Rory Sutherland

Why should I be compensated for a delayed train?

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In early 2020 my family and I were due to fly home from visiting a friend in Oman when the plane encountered a technical problem. We returned to departures and were rebooked on to a flight the following day. British Airways then sent us to a very decent hotel, where we were given rooms and a food voucher. The next day we were taxied back to the airport, and flew to London without incident.

What if money went on improving trains instead of pandering to whingers who claim for every minor inconvenience?

I then learned that under EU regulations, this relatively minor inconvenience entitled us to additional compensation of £600 each. We were in business class, but had bought all four tickets with frequent-flyer points. Given this, and since the airline had done all it could, I didn’t really want to claim. Alas, since I am not so flush that I can turn down £2,400 for 20 minutes of online form-filling, I ended up taking the dosh. I still feel bad about it sometimes.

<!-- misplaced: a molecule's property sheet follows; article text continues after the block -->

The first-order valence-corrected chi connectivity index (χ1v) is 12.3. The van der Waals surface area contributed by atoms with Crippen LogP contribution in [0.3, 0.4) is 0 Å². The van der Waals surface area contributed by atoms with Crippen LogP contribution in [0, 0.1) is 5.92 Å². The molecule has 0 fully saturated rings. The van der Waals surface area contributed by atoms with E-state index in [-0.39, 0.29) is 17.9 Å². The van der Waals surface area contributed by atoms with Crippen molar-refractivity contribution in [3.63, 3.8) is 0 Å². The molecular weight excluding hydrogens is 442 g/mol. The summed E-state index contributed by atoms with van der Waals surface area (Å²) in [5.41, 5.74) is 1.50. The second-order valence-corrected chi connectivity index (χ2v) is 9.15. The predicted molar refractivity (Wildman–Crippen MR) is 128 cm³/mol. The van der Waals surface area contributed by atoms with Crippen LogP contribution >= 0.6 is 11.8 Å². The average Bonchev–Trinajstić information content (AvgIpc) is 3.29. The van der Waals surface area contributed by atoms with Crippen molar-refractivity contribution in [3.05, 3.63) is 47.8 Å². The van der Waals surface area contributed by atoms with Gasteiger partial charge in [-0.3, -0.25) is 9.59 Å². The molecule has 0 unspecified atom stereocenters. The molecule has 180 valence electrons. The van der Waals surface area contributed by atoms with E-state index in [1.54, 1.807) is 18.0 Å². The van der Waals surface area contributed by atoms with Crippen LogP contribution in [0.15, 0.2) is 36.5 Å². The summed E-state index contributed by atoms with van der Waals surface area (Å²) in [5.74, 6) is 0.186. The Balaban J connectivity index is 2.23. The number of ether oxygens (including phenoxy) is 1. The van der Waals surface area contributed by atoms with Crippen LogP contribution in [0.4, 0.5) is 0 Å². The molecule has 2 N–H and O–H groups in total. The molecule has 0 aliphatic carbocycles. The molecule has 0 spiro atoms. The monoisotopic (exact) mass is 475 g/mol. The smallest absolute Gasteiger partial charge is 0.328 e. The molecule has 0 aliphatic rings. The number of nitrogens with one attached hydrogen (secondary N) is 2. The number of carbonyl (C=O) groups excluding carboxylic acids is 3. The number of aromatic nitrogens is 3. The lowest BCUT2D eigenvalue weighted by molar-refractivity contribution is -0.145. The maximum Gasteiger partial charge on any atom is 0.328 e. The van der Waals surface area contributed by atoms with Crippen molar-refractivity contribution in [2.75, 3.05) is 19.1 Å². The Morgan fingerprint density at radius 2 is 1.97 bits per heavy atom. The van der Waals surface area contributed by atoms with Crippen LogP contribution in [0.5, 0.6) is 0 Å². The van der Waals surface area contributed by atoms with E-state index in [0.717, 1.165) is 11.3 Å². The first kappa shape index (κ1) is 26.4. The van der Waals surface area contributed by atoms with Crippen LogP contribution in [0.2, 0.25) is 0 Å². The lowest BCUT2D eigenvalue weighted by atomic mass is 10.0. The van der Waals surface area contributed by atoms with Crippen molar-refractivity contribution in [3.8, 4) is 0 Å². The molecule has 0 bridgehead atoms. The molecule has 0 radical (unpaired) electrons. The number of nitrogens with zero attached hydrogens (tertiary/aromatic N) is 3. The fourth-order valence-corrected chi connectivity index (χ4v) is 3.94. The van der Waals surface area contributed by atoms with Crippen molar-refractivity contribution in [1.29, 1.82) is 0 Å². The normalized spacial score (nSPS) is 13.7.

Fast-forward to 2022 and my wife and I are heading home from Newcastle on LNER. Our train was cancelled, so I headed over to the nice Geordie lady at the information desk, who rebooked our seats on a train 63 minutes later, ruefully explaining that we could no longer be seated together. Remembering that I was up north, where such banter is still acceptable, I explained we had been married for 33 years and had nothing left to say to each other in any case.

So after a perfectly jolly exchange, we sat contentedly in Costa Coffee for 45 minutes before boarding the 19.03. For this, we were entitled to a complete refund – around £150. I resolved not to claim, as I thought our treatment had been perfectly fair.

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